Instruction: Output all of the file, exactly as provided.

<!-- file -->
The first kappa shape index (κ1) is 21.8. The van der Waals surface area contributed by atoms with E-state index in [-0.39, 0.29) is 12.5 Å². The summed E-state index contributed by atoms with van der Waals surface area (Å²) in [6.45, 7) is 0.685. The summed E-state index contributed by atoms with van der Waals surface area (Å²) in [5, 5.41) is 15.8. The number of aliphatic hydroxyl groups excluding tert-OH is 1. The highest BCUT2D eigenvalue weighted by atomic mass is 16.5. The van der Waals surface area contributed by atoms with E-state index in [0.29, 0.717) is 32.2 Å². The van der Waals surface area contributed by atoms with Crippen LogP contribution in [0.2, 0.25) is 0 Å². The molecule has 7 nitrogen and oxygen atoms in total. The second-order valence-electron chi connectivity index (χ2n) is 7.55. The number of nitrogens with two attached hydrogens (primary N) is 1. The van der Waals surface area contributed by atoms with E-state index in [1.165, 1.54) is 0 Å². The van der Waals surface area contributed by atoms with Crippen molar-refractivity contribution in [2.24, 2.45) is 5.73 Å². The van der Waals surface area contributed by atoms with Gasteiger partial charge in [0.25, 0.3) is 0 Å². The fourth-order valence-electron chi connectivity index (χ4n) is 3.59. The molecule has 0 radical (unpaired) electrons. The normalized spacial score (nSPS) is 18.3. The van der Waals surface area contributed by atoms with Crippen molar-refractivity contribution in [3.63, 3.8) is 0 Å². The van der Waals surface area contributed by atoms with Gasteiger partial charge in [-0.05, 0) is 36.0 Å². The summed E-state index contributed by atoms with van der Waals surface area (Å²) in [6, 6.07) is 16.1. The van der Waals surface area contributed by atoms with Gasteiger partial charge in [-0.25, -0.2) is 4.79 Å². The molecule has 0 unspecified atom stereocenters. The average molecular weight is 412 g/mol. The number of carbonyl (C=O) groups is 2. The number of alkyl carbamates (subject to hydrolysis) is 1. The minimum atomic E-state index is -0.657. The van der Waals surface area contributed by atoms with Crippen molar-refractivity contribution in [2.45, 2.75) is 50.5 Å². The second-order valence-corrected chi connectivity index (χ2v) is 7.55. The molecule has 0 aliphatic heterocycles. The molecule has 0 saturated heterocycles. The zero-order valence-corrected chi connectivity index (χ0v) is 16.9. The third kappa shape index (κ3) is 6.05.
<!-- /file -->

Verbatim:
The first kappa shape index (κ1) is 21.8. The van der Waals surface area contributed by atoms with E-state index in [-0.39, 0.29) is 12.5 Å². The summed E-state index contributed by atoms with van der Waals surface area (Å²) in [6.45, 7) is 0.685. The summed E-state index contributed by atoms with van der Waals surface area (Å²) in [5, 5.41) is 15.8. The number of aliphatic hydroxyl groups excluding tert-OH is 1. The highest BCUT2D eigenvalue weighted by atomic mass is 16.5. The van der Waals surface area contributed by atoms with E-state index in [0.29, 0.717) is 32.2 Å². The van der Waals surface area contributed by atoms with Crippen LogP contribution in [0.2, 0.25) is 0 Å². The molecule has 7 nitrogen and oxygen atoms in total. The second-order valence-electron chi connectivity index (χ2n) is 7.55. The number of nitrogens with two attached hydrogens (primary N) is 1. The van der Waals surface area contributed by atoms with E-state index in [1.165, 1.54) is 0 Å². The van der Waals surface area contributed by atoms with Crippen molar-refractivity contribution in [2.24, 2.45) is 5.73 Å². The van der Waals surface area contributed by atoms with Gasteiger partial charge in [0.25, 0.3) is 0 Å². The fourth-order valence-electron chi connectivity index (χ4n) is 3.59. The molecule has 0 radical (unpaired) electrons. The normalized spacial score (nSPS) is 18.3. The van der Waals surface area contributed by atoms with Crippen molar-refractivity contribution in [3.63, 3.8) is 0 Å². The van der Waals surface area contributed by atoms with Gasteiger partial charge in [-0.05, 0) is 36.0 Å². The summed E-state index contributed by atoms with van der Waals surface area (Å²) in [6, 6.07) is 16.1. The van der Waals surface area contributed by atoms with Gasteiger partial charge in [-0.25, -0.2) is 4.79 Å². The molecule has 0 unspecified atom stereocenters. The average molecular weight is 412 g/mol. The number of carbonyl (C=O) groups is 2. The number of alkyl carbamates (subject to hydrolysis) is 1. The minimum atomic E-state index is -0.657. The van der Waals surface area contributed by atoms with Crippen molar-refractivity contribution in [2.45, 2.75) is 50.5 Å². The second-order valence-corrected chi connectivity index (χ2v) is 7.55. The molecule has 0 aliphatic heterocycles. The molecule has 0 saturated heterocycles. The zero-order valence-corrected chi connectivity index (χ0v) is 16.9. The third kappa shape index (κ3) is 6.05.